New York Times, The

New York Times, The

Morning daily newspaper, long the U.S. newspaper of record. From its establishment in 1851 it has aimed to avoid sensationalism and to appeal to cultured, intellectual readers. In 1896 it was bought by Adolph Ochs, who built it into an internationally respected daily. Its prestige was notably enhanced by its coverage of the sinking of the Titanic and of the two world wars. In the 1970s it became involved in controversy with its publication of the Pentagon Papers. Later in the decade, under the direction of Ochs's grandson, Arthur Ochs Sulzberger, its organization and staff underwent sweeping changes, including the introduction of a national edition printed at regional sites. Today it is perhaps the most respected and influential newspaper in the world. It is the flagship of The New York Times Co., whose interests include other newspapers (including the Boston Globe), magazines, and broadcast and electronic media.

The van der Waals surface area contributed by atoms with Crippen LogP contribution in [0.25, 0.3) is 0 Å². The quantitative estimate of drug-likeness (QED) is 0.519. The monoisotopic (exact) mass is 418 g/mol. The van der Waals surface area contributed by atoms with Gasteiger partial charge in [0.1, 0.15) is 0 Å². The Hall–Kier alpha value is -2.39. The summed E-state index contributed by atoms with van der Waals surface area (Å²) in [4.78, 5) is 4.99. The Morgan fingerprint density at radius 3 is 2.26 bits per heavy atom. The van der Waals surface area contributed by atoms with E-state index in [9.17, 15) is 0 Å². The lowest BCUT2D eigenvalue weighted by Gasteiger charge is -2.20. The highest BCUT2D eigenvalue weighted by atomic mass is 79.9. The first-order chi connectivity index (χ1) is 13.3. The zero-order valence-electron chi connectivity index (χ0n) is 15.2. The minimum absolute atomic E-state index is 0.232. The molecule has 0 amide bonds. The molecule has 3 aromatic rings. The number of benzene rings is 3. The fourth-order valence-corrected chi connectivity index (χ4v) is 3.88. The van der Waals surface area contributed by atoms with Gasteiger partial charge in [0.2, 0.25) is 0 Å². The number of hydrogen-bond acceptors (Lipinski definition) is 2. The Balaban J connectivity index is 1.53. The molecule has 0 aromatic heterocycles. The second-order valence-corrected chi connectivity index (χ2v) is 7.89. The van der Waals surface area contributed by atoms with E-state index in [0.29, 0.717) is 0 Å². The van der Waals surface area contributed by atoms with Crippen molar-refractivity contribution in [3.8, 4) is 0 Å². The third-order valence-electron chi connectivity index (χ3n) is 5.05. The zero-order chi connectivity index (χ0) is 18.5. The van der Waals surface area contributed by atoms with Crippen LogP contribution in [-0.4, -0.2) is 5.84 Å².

This entry comes from Encyclopædia Britannica Concise.
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